this implies the knowledge of the first and

second derivatives of R,and R, with respect to Conditions (27) and the continuation of

the transverse coordinates ( u , , on the ini- phase

tial wave front. The amplitudes'& should also R +

satisfy Gauss's law (15). For the zeroth-order si(;) (r) r on B (30)

field we saw that this law describes the polari-

zation of the wave which remains constant along define completely the solution (26). I t is found

a ray. This property holds for m 0. I t has E91 that (30) which is a consequence of (26) or

been proved [14] that, whenever satisfies (27) i s equivalent Fermat principle extended

(15) at o n e point on the ray, then i t does to reflection and contains the law of reflect-ion.

along the whole ray. This does not mean that Its enforcement yields also the radii of curva-

the polarization directionof with m is ture and the principal directions of the scatte-

orthogonal to the ray, like 80. In general the red wave front at the point of reflection. Thus

polarization directions of higher order terms the solution (26) may be called a general

are not orthogonal to the ray. The corresponding reflected field. For m equations to

Poynting vector is therefore not directed along (30) give the geometrical optics reflected field.

the ray, but makes an angle with i t which I t can be shown that the GO reflected field

accounts for energy flow transverse to the ray. observed at P is related to the incident field

According to the hypothesis underlying the per- at the point of relfection Q , by

turbation method, this energy flow and hence

the corresponding angle are supposed small.

Having determined a general asymptotic solution

to Maxwell equations-for k large, we nowgo over

to the second step of the resolution process, ikSi( Q )

consisting to apply to this solution the boun- where Ei(Q) +eo(Q1

i

e

dary conditions on the surface of the scattering

object The distance between Q and the field point on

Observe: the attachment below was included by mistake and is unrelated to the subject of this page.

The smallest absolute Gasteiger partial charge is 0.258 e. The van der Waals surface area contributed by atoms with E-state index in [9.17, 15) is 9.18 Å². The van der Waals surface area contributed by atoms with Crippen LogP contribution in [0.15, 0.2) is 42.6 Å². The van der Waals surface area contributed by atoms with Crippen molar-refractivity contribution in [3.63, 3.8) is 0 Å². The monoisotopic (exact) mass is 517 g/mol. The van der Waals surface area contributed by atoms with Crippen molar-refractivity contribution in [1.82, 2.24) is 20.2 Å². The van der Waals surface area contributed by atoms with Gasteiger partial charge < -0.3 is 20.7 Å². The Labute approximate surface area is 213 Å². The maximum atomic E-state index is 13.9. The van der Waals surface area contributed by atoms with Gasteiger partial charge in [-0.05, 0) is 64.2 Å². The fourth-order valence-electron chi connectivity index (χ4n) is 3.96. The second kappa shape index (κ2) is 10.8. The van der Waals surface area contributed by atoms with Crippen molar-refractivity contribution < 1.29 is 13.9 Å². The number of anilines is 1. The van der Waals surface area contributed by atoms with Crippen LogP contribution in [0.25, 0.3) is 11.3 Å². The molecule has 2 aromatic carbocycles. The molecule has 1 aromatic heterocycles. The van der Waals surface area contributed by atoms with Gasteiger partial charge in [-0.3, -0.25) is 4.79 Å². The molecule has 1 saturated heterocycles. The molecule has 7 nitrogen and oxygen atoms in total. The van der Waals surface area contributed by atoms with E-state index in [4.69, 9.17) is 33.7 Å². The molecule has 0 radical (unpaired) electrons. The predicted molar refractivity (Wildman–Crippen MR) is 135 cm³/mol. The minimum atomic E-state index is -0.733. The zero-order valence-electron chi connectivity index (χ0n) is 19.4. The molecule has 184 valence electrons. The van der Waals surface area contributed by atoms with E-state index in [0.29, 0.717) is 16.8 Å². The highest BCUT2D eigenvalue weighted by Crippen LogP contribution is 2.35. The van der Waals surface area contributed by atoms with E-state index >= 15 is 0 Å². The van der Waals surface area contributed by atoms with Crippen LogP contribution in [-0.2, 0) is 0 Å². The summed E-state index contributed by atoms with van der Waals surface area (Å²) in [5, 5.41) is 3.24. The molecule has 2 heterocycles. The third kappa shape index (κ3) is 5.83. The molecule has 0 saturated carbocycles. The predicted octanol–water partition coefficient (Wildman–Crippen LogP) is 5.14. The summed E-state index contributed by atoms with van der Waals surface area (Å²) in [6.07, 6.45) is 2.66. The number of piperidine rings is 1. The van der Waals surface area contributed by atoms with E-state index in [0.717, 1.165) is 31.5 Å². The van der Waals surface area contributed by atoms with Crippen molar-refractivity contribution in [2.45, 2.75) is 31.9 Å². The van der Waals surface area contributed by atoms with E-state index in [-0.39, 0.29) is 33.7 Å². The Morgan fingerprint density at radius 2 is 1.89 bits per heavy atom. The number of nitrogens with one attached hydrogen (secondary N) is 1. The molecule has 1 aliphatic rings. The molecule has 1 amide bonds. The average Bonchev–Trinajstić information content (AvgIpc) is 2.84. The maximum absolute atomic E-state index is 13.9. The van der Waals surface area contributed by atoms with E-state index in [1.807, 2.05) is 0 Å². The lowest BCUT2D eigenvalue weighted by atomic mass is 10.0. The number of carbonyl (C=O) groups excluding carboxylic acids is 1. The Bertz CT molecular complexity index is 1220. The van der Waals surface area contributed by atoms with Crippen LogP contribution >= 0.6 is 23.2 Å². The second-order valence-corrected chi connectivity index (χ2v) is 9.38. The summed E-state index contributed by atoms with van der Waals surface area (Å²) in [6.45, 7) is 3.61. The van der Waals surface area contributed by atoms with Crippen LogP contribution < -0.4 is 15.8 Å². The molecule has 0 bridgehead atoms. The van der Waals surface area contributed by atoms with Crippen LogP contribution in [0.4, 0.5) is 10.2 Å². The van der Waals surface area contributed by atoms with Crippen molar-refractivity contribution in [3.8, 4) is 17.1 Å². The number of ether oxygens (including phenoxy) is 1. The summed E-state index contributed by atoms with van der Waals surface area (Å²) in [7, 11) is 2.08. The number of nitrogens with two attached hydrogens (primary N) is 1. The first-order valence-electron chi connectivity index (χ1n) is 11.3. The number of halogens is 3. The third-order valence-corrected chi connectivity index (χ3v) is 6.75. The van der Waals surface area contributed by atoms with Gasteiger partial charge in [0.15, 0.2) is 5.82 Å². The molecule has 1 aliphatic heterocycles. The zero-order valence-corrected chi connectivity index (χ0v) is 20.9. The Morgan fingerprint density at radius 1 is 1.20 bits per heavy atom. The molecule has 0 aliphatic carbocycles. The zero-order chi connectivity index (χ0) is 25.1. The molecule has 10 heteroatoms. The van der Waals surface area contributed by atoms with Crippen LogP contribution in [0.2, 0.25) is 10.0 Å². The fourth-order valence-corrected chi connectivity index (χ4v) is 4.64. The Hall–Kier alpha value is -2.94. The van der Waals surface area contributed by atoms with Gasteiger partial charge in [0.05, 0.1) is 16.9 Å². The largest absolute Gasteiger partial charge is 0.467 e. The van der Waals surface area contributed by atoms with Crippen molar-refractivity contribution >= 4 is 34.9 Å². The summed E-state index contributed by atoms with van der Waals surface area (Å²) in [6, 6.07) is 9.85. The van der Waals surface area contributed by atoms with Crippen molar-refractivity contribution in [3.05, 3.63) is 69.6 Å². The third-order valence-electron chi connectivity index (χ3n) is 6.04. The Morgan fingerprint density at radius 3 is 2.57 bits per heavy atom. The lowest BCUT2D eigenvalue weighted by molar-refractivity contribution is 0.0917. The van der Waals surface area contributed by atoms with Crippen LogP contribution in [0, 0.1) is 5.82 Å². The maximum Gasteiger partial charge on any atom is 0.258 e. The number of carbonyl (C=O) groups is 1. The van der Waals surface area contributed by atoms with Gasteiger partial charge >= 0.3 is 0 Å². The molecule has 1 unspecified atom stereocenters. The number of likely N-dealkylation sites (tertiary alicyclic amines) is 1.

the reflected ray is denoted by s and

Reflected field are the principal radii of curvature of the

reflected wave front at Q. The squars root term

W e consider first asmooth scattering object is called the divergence factor and E is the

which has no singularitiesin the tangent plane, reflection dyadic, defined by

and suppose that the incident field has the fol-

lowing high frequency expansion

m +i

+Ei ( r ) - e ikSi(G) m,Co(ik)-m em(r) (25) in which eL is a unit vector_perpepdicular to

+i i + the plane of incidence and el :e are unit

with a similar+expression for H ( r ) where S ( r ) , vectors parallel to the plane'of incidence

e i ( " r ) a n d & , ( r ) are known and verify equations that

(13) to (16). The incident field has associated

with i t ra s-which arestraight lines in the e, el x (33)

direction '?SI. Some of them hit the boundary B

of the object, and divide the space into an ^i

where s and are unit vectors in the direc-

illuminated region and a shadow region separatedtions of incidence and reflection respectively

by a surface called the incident shadow boundary as shown in Fig.7. In matrix notation, the

In the hit region they give rise to a scattered

field %R(r) which, added t,o the incident field,

equals the total field ST(r)there. The problem

is to determine the+asymptotic solution of the

scattered field Is(r).

We suppose that %R has the general form given

by (111. (15)

SR(;) e ikSR(Tl.

m=0

(ik1-m (26)

where SR($) and $m(%) verify (17), (151 and (15)

If the scatterer is a perfect conductor, the

boundary condition on the surfaceB requires

that the tangential components of the total

electric field be zero Fig.7 Unit vectors of the

reflection dyadic

i x (6' + S R ) o r on^ (27) reflection coefficient has a form familiar for

the reflection of a plane electromagnetic wave

where is the outward normal to B For imper- from a plane surface with constant Z equal

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and

the value of Z at the point of reflection, and an arbitrary surface with an impedance

namely When

condition.

boundary the observation

point

(341 is close to the incident shadow boundary, the

R [ R ~ 01 ~ point of reflectiun Q close to the curve r

RTE separating the illuminated side of the surface B

where RTPI.

RTE are the Fresnel diffraction coef- o f .the smooth obiect from its shadow side.I.tcan